Getting your product featured on retail shelves is one of the best ways to increase your sales, brand visibility, and profits. Upon creating an agreement with a distributor, rep or retail buyer, you will be asked to sign a contract. Here, it’s important to not let your excitement supersede your business sense.

A poorly written retail contract could cost you thousands of dollars in unexpected expenses. It could also significantly impact the future of your company and product. That’s why it’s so important to take your time carefully considering the entirety of a retail contract before you sign. Below, you’ll find five common red flags that you need to look out for in retail contracts.

1. Non-Competition Agreements

Non-Competition Agreements (NDAs) are fairly common in contracts, especially with sales reps. Put simply, they are a provision that limits your ability to conduct business that competes with the interests of the retail company whose contract you’re signing. There’s nothing wrong with signing an NDA as long as you fully understand what doing so entails.

More specifically, you need to watch out for the specific wording that’s utilized in your contract. NDAs need to be limited in scope, reasonable, and have real-time and geographic limitations in order to be enforceable. That being said, courts will vary based on which scopes they find appropriate. The last thing you want to do is be barred from selling your product to another vendor anywhere in your territory for multiple years. Check your retail contract’s NDA carefully before signing.

2. Ownership of Work

As the owner of a product or service, you need to be careful that your retail contract doesn’t subtly shift control of what you’re selling away from you. Any contract that requires you to give up control of your product is one that you shouldn’t be signing. Read the fine print to make sure your retail contract doesn’t include any provisions that do this.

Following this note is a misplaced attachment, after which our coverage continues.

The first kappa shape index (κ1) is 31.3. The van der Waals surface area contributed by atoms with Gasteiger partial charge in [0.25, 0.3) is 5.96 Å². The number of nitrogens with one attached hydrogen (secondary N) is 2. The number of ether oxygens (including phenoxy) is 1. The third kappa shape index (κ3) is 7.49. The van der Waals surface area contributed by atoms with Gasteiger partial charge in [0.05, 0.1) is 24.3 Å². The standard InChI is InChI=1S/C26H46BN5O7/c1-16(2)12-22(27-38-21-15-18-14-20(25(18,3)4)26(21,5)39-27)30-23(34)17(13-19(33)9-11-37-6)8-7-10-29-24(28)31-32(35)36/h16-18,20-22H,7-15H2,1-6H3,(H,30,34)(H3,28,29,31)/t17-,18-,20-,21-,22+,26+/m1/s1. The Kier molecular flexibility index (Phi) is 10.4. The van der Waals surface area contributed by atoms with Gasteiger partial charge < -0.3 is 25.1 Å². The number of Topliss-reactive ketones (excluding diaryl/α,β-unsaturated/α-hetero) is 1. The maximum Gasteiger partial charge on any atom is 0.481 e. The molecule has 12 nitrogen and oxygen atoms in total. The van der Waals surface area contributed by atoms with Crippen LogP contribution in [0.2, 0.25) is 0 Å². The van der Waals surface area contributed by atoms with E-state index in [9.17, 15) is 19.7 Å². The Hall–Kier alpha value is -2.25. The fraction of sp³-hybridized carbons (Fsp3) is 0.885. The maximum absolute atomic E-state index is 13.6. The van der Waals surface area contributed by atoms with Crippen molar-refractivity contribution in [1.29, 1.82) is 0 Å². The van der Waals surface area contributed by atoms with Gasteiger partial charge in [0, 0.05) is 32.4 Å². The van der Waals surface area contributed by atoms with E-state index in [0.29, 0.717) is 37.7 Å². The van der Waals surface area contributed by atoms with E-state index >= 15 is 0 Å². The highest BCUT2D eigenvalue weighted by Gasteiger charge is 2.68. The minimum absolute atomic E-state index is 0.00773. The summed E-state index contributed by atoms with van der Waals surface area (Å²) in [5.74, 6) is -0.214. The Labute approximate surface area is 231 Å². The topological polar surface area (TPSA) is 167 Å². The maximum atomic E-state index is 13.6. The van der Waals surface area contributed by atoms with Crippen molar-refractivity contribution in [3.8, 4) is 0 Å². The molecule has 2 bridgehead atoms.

3. Termination Clauses

Termination clauses list the specific options that each party has for terminating the arrangement. They also note what will happen if either party does decide to terminate. When signing a retail contract, you need to make sure that the company you’re selling to doesn’t receive too much control here. For instance, they should not be able to cancel the contract unilaterally and refuse to provide compensation. This can be even more dangerous if the retail company doesn’t need to provide a reason for terminating the agreement.

4. Automatic Renewal Clauses

When you sign a contract, you typically think that it will last for the agreed-upon period and not beyond it. However, a sneaky automatic renewal clause could see you enter into a longer-term agreement with a retail company than you originally anticipated. These can limit your company’s flexibility and may tie you down to a less-than-ideal deal longer than you want. Be sure to review your contract’s renewal clauses before signing to avoid these issues.

5. Venue Provisions

Often, distributor contracts will include a venue provision that states which court will resolve any issues that may arise during the course of your agreement. It’s important to verify that the court listed is one you won’t have trouble reaching. The last thing you want is to have to fly out of state over and over again because the venue in your contract is far away from your location. It’s another red flag you need to watch out for before signing a retail contract.